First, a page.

Integrating Personal Life With The Classroom – Positive Or Negative?

In my past education training, I’ve been cautioned to keep my personal life out of the classroom. This, of course, is understandable, as certain things can get misconstrued and there are even legal issues between what is ‘school-related’ or ‘home-related,’ especially with topics like religion or faith.

But what about hobbies? Interests? Passions?

This ELA Socials & Science teacher, Abbie Williams, talks about how she bridges the gap between her experiences and the classroom experience. Her story is fun and inspiring, but I’m curious what you think.

Should she share so much about her personal life? Is this helping or hindering her students? What argument, if any, is there for keeping teacher lives separate from the education setting?

“My social studies students are often regaled with stories of places I’ve visited in Europe, North America, and Asia. Showing them photos and sharing my experiences with them makes it all the more real. I want to inspire my students to explore beyond the boundaries of our city. I know that my photos and stories have made history and travel look more accessible to them. If I can do it, so can they.”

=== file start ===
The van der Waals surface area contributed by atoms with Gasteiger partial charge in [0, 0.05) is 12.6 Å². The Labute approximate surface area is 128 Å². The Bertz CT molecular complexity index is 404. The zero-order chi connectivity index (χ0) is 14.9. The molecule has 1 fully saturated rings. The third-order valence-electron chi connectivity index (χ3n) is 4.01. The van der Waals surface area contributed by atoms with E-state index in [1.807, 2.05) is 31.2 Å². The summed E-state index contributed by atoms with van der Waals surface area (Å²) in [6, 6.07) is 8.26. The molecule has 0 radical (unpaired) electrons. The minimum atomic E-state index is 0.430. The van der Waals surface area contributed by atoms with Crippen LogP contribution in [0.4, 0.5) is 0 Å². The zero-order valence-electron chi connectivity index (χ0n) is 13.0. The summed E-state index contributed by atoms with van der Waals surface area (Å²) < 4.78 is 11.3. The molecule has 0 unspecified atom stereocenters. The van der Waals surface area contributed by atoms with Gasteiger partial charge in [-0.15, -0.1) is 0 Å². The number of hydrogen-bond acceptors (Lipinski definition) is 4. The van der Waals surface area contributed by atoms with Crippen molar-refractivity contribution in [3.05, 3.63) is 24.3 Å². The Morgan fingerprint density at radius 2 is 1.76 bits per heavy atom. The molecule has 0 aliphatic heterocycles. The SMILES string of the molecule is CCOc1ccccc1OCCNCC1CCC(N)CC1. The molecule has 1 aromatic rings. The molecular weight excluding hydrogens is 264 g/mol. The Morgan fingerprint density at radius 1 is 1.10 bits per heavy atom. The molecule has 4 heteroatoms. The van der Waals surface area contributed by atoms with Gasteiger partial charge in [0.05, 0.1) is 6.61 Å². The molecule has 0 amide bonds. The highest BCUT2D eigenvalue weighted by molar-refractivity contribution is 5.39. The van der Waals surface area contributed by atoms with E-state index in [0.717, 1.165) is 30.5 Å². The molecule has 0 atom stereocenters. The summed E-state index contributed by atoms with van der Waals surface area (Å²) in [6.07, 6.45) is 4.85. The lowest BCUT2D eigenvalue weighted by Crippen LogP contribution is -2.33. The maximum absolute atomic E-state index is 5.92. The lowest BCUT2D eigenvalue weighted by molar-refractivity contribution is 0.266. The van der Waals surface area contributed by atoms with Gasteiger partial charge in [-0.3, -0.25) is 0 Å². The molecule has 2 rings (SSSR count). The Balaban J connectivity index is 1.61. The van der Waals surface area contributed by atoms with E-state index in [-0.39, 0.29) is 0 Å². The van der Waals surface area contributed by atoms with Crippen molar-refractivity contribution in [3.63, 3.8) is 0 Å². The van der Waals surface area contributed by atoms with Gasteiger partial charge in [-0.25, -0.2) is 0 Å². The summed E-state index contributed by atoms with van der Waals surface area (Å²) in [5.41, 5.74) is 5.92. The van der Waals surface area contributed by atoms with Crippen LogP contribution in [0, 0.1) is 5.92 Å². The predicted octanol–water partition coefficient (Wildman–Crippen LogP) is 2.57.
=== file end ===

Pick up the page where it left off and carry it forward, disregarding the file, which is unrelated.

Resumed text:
— Abbie Williams

In this post, “From Across the Oceans and into My Classroom,” Williams talks about how she takes her traveling experiences and connects them with classroom content. For example, showing real lif ephotos of glaciers, volcanoes and rivers to her earth science students, or ‘grammar fails’ from local signs and businesses. She’s also used pictures to test students, or told stories to give them behind-the-scenes information on a place or region.

“Whether you’re traveling near or far, show your students the “real life” version of you and “real-life” examples of what you teach,” Williams says to close her piece. Her excitement is tangible, even through the text.

I’m curious, though, what do you think? Is this valuable for the students? Should there be a bigger line drawn between what’s shared and what’s too personal for the classroom?

Would love to hear your thoughts.

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